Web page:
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January 1966

Excerpt of an Indian Document on Chinese Nuclear Delivery Capability

This document was made possible with support from Carnegie Corporation of New York (CCNY)



iv) T-43 class mine-sweepers 12 (product […]

 stopped - […]


v) P-6 class motor torpedo boats 80 (product  […]

 stopped - […]


There was sharp reduction in ship-building activities […] 1960. However, the Chinese themselves are known […] designed and constructed smaller vessels like Sha[…] class fast patrol boats and also the modified P-6 […] torpedo boats. Production of marine engineering […] components and electronic and ordnance equipment […] ships began with Soviet assistance in 1958. Since […] 1962 China has constructed for W-class submarines […] Shanghai and more were being built at Wachang. […] ballistic missile-carrying submarine of the Soviet G-class was completed in 1965. Construction of fast patrol boats (Motor Torpedo Boat and Motor Gun Boat), personnel landing craft, coastal mine-sweepers and escort vessels continued during 1963 and appeared to have been stepped up in 1964.


Nuclear Weapons & Missiles:

The USSR and China entered into a formal agreement in 1957 to develop atomic energy and missiles in China and a programme for building atomic reactors and developing missiles was under way.  Progress was halted three years later when Soviet technicians left China. In 1962, China having re-appraised its defense requirements, decided to give the highest priority to the development of nuclear weapons and missiles. China now has a gaseous diffusion plant in Lanchou to produce enriched uranium and this is enriched further to weapon grade strength through the electromagnetic process. China is also producing plutonium and is further expanding its capacity to produce uranium. With the available production of uranium and plutonium, China has the capacity to produce […] 24 bombs a year depending on the size. It has already exploded two atomic bombs (of 20 and 40 kilo-ton capacity) using highly enriched U-235 and employing the explosion technique. There is evidence to indicate that arrangements for the fabrication of [atomic] bombs and their storage have already made good progress.  The present capacity of China may be summed up as follows:–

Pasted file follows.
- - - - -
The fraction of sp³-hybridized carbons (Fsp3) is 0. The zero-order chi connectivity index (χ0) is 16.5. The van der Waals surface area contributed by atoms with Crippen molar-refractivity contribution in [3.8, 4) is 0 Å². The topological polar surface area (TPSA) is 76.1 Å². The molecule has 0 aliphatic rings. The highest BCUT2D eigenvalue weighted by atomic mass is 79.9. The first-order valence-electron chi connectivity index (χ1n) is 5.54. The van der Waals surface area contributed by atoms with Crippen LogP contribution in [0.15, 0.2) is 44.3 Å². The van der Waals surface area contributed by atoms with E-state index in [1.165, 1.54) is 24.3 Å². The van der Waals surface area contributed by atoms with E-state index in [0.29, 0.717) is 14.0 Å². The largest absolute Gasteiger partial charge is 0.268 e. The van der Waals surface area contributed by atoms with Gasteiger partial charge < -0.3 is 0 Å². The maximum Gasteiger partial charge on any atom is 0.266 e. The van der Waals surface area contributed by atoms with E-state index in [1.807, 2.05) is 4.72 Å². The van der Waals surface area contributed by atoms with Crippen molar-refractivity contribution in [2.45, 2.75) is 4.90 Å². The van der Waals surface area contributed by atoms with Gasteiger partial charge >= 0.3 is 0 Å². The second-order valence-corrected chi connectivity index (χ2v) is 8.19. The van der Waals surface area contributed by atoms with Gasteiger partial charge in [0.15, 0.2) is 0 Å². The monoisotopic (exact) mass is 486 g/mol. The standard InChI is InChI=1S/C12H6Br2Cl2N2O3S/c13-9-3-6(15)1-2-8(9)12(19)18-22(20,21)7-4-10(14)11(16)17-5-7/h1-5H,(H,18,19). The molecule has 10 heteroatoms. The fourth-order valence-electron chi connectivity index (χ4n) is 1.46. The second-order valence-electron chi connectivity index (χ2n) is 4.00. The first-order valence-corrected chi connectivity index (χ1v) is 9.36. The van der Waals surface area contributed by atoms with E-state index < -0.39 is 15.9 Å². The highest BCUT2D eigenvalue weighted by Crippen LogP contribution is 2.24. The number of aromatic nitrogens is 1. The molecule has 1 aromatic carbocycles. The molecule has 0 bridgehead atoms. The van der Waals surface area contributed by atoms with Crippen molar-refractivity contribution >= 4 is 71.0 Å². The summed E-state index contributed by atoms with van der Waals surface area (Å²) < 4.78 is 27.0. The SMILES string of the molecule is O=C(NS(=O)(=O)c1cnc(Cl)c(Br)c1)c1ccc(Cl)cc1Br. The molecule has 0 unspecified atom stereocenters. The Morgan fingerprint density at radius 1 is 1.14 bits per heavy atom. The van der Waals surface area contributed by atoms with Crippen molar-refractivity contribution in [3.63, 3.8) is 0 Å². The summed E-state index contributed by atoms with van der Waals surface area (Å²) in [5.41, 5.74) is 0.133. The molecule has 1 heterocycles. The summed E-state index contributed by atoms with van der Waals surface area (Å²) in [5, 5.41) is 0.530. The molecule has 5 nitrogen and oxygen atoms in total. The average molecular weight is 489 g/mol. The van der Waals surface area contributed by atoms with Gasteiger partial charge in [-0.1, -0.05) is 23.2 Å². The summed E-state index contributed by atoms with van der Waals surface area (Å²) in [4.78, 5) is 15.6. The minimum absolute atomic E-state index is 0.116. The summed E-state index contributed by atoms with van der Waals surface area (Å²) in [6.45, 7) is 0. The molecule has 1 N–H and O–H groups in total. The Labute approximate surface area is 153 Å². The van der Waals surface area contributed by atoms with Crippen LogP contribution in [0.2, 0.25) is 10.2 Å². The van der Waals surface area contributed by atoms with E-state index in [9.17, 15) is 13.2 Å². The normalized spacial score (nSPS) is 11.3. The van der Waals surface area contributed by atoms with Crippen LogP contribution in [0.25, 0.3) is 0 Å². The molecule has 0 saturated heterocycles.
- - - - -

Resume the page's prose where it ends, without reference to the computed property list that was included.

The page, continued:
i)  It is in a position to make a heavy atomic bomb of 10,000 lbs. 


ii)  By the end of 1966, the size of the bomb could be reduced so that it becomes deliverable by an IL-28 light bomber. 


iii) By the middle of 1967, China could have a nuclear armed missiles with a range of 1,000 miles.


China has made considerable progress during the last […] years, in the field of missiles also.  It has been making surface-to-surface ballistic missiles with a range of about 30 miles, air-to-air missiles copied from the Side-Winder missiles and a 400 mile range ballistic missile.  It is also known to have carried out test-firings of 600-1,000 miles range ballistic missiles in 1962-63.  




An excerpt of a document recovered from the Air India 101 crash assessing China's military capabilities.


Document Information


Collection of Françoise Rey of Chamonix, France.


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Carnegie Corporation of New York (CCNY)